The feud between the governor’s office and state Democrats escalated to new heights last week as Gov. Matt Bevin faced another setback in court.
The journalists on Comment on Kentucky detailed the ruling in a case challenging Bevin’s authority to restructure the University of Louisville Board of Trustees. They also discussed other news from Frankfort, Lexington, and the campaign trail.
A Ruling, a Text, and a Web Video
Franklin Circuit Court Judge Philip Shepherd ruled last Wednesday that a governor cannot execute a wholesale restructuring of a state university board of trustees as Gov. Matt Bevin did at U of L earlier this year. Ryland Barton of WFPL-FM in Louisville reports that Shepherd’s ruling said Bevin dismissed the school’s trustees by “unilateral fiat” and bypassed specific procedures outlined in state law for ousting university board members. Barton says the governor’s office has not yet indicated whether it will appeal the decision.
That leaves the old U of L board in place, according to Lawrence Smith of WDRB-TV in Louisville. But he says that group currently has five vacancies and does not have the proper political and racial balance mandated by state law. Smith says Bevin so far has declined to appoint new members to the existing board because he doesn’t want to give it legitimacy. Despite being short-handed, Smith says the trustees are proceeding with a search for a new university president and are partnering on the selection of a firm to conduct an audit of the University of Louisville Foundation.
This is the second time in a week that state courts rejected actions taken by the governor. On Sept. 22 the Kentucky Supreme Court said Bevin could not cut public university funding from a previously enacted budget. Linda Blackford of the Lexington Herald-Leader says Bevin can ask the Kentucky Supreme Court to reconsider its decision in that case. Until then, she says the $18 million that was withheld from public universities and colleges last fiscal year will remain in escrow.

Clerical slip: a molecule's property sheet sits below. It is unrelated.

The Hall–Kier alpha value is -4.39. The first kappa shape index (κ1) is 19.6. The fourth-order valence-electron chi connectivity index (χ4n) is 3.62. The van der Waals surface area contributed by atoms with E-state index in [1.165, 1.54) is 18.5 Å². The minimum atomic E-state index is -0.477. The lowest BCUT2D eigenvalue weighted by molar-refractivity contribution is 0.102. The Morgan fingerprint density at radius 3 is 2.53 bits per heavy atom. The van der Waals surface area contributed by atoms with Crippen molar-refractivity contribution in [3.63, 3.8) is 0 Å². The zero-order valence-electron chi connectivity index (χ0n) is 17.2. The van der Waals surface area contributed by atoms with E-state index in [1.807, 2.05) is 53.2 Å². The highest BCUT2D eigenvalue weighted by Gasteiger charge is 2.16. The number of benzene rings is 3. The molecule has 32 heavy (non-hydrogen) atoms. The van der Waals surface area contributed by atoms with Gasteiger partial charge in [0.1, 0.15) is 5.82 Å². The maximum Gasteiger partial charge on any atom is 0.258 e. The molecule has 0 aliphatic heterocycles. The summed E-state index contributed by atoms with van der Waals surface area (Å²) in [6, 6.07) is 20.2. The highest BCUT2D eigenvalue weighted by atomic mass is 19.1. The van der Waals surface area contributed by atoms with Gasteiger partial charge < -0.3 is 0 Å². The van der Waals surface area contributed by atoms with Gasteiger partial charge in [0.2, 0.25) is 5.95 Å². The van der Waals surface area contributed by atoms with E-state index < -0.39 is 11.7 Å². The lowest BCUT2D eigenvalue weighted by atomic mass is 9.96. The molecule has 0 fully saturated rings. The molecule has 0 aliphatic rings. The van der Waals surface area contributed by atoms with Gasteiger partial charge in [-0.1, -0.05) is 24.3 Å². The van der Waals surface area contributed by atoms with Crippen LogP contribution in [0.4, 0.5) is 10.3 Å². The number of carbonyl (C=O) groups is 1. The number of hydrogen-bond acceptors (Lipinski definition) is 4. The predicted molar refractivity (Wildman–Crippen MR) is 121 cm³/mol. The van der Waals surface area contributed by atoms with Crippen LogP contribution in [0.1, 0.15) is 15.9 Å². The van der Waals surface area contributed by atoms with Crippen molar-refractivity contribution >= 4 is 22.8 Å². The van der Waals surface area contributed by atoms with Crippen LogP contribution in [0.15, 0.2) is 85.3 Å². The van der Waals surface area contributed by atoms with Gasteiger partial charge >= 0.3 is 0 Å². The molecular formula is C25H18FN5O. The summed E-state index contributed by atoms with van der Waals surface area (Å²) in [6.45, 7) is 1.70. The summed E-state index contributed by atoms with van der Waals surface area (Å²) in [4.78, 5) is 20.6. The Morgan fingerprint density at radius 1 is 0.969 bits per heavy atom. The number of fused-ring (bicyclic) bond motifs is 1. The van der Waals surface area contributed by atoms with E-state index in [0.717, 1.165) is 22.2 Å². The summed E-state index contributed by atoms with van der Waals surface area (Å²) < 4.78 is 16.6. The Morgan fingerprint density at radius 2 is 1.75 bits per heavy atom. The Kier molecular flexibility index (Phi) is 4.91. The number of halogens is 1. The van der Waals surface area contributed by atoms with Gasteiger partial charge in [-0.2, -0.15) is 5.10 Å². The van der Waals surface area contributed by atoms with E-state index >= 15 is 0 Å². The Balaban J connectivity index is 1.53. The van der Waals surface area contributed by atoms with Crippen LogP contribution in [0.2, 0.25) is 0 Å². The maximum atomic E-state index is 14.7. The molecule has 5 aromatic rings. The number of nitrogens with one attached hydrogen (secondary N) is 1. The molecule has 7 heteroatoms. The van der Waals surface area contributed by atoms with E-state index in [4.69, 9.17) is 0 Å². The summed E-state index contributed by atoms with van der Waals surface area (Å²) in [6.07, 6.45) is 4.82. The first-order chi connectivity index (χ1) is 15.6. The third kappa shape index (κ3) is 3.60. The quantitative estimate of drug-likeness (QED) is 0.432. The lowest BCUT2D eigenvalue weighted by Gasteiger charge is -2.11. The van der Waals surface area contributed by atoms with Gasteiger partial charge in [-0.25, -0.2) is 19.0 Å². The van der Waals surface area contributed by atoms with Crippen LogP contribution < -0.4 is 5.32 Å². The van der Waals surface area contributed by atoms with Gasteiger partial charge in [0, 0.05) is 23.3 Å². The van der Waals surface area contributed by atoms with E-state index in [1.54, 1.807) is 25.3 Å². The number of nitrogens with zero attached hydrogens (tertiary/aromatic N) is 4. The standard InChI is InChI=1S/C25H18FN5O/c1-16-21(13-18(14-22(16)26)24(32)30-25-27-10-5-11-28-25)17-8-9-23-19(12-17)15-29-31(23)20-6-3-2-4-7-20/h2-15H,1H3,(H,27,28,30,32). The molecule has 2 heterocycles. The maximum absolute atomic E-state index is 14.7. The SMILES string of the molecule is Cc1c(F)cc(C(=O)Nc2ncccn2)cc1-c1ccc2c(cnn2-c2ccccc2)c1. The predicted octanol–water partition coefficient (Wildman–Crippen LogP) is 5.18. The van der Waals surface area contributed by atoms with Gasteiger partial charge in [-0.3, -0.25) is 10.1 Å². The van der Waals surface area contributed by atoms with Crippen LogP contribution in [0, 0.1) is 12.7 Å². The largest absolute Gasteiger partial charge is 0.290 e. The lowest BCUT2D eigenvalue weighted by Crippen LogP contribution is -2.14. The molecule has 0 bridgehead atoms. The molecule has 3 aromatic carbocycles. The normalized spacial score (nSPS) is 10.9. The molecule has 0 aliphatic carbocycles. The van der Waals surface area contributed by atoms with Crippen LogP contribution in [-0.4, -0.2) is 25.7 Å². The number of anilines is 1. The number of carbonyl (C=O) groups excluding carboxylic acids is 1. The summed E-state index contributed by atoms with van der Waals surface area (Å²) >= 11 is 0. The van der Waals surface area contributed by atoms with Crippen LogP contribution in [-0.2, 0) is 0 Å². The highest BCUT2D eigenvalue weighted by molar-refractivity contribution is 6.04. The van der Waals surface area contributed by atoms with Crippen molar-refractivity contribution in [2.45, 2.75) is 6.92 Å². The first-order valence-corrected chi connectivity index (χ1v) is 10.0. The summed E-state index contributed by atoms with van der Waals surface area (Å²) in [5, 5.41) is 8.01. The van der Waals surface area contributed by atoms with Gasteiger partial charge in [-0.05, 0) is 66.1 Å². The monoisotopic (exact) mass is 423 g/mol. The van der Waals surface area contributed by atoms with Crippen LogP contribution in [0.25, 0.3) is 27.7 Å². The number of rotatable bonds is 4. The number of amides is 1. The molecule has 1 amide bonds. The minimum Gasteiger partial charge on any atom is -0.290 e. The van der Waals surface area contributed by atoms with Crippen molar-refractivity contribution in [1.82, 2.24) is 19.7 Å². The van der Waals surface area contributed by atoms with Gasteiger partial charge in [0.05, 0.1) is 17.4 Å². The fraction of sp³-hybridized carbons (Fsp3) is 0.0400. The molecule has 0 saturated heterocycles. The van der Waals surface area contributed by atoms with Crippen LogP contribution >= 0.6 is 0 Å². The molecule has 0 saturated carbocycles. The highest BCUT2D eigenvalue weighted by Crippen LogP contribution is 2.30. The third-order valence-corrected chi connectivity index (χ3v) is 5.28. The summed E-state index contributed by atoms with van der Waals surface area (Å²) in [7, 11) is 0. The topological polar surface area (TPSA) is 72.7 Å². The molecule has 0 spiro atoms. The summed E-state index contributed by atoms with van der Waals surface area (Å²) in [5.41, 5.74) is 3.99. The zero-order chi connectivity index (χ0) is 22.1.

Democratic Attorney General Andy Beshear brought lawsuits challenging Bevin on both actions, and the court decisions appear to have escalated the war of words between the two men. Smith says the Republican governor sent Beshear a text message last week that said the attorney general’s office was “becoming an increasing embarrassment to the commonwealth.” The governor’s office said Bevin was referring to published reports that an investigator in Beshear’s office allegedly gave false information in a Medicaid fraud case.
The next day Bevin released a web video in which Blackford says the governor accused state House Democrats of lying about funding for public education in the state. At issue was whether Bevin would release funds to cover a shortfall in the K-12 budget. Blackford says Bevin’s video sought to pre-empt a press conference on the matter that House Speaker Greg Stumbo and other Democratic representatives scheduled for later that afternoon. Blackford says Bevin subsequently released the more than $4 million needed to fill the funding gap.
In that video Bevin also criticized state universities for complaining about the budget cuts they had sustained while then giving a large pay increase to one school president. Blackford says the comment was directed at University of Kentucky President Eli Capilouto, who received a 48 percent pay raise in June. Blackford says in one 24-hour period the governor launched open warfare on the Democratic attorney general, top House Democrats, and the chief executive of the state’s largest university.